This project started out as a proof of concept, based on an idea from one of our developers. The ultimate goal was to get rid of the cart page entirely and have everything in a flyout cart, similar to Bonobos or Amazon.
Versions 1 and 2 were very similar and cobbled together from resources I already had from other cart-based projects. We wanted to make sure that users could close the cart, edit item quantities, and see their subtotal and how close they were to free shipping.
Version 1 was a drawer based cart. Because the cart was independent of the header, I thought it would be best if there was also a button that followed you along down the page that would allow you to access the cart at any given time.
Version 2 was a cart that would slide down from the header. I also rearranged buttons to try and make it more obvious that users could view the full cart in addition to keep shopping.
Around the same time, we were having problems with cart abandonment. We started investigating this issue by watching Clicktale videos. It was then that we noticed that a lot of these customers would go back and forth from cart to their search or product pages, changing specific items and quantities and trying multiple promo codes.
We realized then that this Flyout Cart feature shouldn’t be a distant project. It should be done much quicker and because it shared so many features with the Add to Cart notification above, it would replace the Add to Cart notification.
We went through a couple more variations that borrowed design elements from Amazon: It currently has a wide header and a sidebar cart menu (on certain browser widths) and the content on the main page is centered in the space left below the header.
Version 3 follows that design pretty much exactly. (We also had a discussion about whether or not we wanted users to bypass the cart and go straight to checkout. This is currently not considered in our flows, but we have worked through how this might work when we implement the flyout.)
Version 4 was a blend of the Add to Cart notification and Version 3. Adding an item to cart meant that the flyout would appear as a popup and could be dismissed, returning the full width to the content. It also focuses the entirety of the user’s attention on the flyout and the My Account area in the header.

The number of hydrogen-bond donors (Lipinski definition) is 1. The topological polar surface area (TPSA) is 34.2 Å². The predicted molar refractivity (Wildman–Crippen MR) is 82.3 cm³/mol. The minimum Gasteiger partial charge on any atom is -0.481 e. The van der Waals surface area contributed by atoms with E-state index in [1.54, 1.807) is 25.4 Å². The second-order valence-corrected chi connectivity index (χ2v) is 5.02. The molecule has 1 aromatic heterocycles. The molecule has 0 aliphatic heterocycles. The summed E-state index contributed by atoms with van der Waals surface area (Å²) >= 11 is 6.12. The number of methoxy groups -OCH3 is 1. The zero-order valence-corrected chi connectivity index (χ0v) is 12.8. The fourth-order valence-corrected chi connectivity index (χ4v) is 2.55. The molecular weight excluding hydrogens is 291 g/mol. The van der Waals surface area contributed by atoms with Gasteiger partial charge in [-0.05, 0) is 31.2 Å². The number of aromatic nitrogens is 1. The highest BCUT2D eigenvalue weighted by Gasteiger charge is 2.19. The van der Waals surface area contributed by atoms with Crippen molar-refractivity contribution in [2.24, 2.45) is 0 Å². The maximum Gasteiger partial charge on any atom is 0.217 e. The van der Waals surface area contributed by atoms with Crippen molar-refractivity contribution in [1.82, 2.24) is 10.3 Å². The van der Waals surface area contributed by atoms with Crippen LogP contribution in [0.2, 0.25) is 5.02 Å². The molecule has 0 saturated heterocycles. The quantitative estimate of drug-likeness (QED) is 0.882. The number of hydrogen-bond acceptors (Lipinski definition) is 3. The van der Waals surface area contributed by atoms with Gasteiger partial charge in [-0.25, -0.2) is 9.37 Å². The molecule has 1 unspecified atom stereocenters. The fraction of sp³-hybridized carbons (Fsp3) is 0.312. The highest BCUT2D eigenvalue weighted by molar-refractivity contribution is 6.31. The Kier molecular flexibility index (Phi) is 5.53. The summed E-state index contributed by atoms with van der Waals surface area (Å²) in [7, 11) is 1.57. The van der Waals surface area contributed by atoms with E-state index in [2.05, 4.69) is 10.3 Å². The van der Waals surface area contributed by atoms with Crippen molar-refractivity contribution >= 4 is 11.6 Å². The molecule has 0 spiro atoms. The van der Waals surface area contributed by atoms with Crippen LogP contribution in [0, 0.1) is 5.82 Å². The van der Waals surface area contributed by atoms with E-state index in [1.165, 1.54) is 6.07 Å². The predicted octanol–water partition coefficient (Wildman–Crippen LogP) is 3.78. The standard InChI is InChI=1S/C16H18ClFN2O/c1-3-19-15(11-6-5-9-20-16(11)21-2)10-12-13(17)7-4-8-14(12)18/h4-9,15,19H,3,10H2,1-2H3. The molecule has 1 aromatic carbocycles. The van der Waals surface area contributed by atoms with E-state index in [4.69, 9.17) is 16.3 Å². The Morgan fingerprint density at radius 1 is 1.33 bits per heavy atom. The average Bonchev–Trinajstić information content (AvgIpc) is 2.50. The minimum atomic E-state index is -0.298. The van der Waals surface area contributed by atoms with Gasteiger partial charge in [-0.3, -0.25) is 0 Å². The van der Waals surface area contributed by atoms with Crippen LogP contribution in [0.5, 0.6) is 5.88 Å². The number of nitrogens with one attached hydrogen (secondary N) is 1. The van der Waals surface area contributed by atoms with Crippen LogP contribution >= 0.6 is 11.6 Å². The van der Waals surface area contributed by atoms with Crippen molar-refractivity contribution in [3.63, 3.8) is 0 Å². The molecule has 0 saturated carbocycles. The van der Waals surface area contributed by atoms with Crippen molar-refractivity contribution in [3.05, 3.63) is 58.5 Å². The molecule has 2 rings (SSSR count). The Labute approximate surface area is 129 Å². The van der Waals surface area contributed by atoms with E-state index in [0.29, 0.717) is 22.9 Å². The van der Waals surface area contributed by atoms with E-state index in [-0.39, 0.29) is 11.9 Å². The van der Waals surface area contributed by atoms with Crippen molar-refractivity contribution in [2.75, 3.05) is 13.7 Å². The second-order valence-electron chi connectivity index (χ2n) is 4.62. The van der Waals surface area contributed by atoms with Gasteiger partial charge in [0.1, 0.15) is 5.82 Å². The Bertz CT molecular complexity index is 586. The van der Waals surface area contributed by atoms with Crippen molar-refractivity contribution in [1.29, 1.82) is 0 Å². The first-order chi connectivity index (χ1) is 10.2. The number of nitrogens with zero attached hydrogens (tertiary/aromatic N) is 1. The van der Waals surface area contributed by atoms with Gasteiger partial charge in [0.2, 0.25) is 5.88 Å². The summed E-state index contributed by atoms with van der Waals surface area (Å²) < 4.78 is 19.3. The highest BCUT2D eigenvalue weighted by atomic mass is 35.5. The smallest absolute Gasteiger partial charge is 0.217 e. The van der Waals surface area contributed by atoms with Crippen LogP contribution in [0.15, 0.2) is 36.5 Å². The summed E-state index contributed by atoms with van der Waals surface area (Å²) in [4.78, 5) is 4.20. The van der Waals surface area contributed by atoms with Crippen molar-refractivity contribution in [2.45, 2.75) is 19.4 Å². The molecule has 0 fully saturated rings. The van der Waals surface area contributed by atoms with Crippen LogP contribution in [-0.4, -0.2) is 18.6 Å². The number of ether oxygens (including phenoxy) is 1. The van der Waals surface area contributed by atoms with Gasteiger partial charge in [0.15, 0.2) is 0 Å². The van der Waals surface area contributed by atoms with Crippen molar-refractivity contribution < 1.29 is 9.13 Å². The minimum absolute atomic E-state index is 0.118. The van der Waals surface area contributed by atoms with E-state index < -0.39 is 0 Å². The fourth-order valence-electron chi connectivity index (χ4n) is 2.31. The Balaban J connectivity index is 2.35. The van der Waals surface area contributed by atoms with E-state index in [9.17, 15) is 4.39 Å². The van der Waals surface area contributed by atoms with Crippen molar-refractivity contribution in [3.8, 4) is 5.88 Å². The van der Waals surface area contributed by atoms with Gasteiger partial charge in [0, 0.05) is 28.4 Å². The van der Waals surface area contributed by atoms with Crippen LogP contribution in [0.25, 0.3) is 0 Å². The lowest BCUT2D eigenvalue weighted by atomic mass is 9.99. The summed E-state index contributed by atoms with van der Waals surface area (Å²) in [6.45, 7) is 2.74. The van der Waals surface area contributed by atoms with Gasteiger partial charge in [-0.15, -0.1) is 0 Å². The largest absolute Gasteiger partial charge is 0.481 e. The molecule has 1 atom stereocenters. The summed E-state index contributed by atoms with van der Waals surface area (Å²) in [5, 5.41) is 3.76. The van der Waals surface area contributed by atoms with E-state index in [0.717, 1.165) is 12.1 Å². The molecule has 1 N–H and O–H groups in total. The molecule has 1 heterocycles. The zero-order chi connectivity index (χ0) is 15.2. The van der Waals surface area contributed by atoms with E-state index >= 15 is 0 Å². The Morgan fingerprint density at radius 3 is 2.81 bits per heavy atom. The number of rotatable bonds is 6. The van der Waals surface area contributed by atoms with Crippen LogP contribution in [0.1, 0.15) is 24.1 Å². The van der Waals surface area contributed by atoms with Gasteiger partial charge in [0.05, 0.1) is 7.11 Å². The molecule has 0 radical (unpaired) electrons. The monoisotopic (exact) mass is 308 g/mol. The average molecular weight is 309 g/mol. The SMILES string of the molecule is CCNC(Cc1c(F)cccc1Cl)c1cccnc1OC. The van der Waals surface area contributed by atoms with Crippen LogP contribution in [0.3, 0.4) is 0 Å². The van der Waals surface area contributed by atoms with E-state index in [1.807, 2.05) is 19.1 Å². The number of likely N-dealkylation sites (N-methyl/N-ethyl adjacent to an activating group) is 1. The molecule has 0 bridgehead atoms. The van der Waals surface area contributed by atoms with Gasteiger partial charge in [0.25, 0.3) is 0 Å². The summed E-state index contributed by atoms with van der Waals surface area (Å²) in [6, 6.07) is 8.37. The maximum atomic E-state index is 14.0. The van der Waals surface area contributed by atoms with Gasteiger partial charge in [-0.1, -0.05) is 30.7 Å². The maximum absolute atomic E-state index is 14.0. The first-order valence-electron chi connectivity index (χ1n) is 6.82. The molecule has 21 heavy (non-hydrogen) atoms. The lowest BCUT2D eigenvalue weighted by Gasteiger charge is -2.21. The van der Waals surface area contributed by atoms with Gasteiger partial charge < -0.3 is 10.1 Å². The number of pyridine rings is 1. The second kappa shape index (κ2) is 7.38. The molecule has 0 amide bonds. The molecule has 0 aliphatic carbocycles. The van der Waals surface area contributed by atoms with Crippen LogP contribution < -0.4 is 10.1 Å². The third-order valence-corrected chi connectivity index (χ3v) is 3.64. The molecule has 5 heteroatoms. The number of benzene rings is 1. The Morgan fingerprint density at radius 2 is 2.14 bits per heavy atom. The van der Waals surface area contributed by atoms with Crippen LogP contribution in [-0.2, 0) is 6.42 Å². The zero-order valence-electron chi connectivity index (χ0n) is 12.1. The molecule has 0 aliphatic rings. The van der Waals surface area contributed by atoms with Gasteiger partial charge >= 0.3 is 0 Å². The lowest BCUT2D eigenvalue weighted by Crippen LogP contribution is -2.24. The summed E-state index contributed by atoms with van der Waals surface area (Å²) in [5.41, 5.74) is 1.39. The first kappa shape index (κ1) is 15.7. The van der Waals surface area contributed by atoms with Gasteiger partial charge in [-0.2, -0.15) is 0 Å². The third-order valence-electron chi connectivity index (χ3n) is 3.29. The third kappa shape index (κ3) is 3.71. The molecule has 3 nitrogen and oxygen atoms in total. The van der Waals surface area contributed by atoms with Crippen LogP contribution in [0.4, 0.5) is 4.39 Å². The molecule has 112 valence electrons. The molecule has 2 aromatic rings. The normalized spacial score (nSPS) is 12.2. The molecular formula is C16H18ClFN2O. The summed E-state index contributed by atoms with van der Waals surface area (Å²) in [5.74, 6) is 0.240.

The finalized version we decided on was a mix of Version 1 and Version 4.
After consideration, we did decide to allow users to skip the full cart and Proceed to Checkout. However, we did realize that we would have to take special consideration for some of the alerts and messaging that a user might come across:
The Proceed to Checkout button will end up disabled or gone if a user has to go to the full cart to confirm shipping issues or state restricted issues.
We also decided the flyout cart should block out the rest of the content. If a user adds an item to the cart, this attention grabbing popup will notify them what was added, how much, and the subtotal of the cart. If there are other items in the cart, they will see that too. If a user clicks on the cart icon, they see the same thing, but they initiated the action.
We are planning on testing this flyout with our users in hopes that it does help with some of their bouncing back and forth behavior. If it saves them a couple seconds each time, it could amount to a decent amount of time. We also have to be careful that we’re not moving too quickly when it comes to our user base. They tend to be older and occasionally confused by large updates.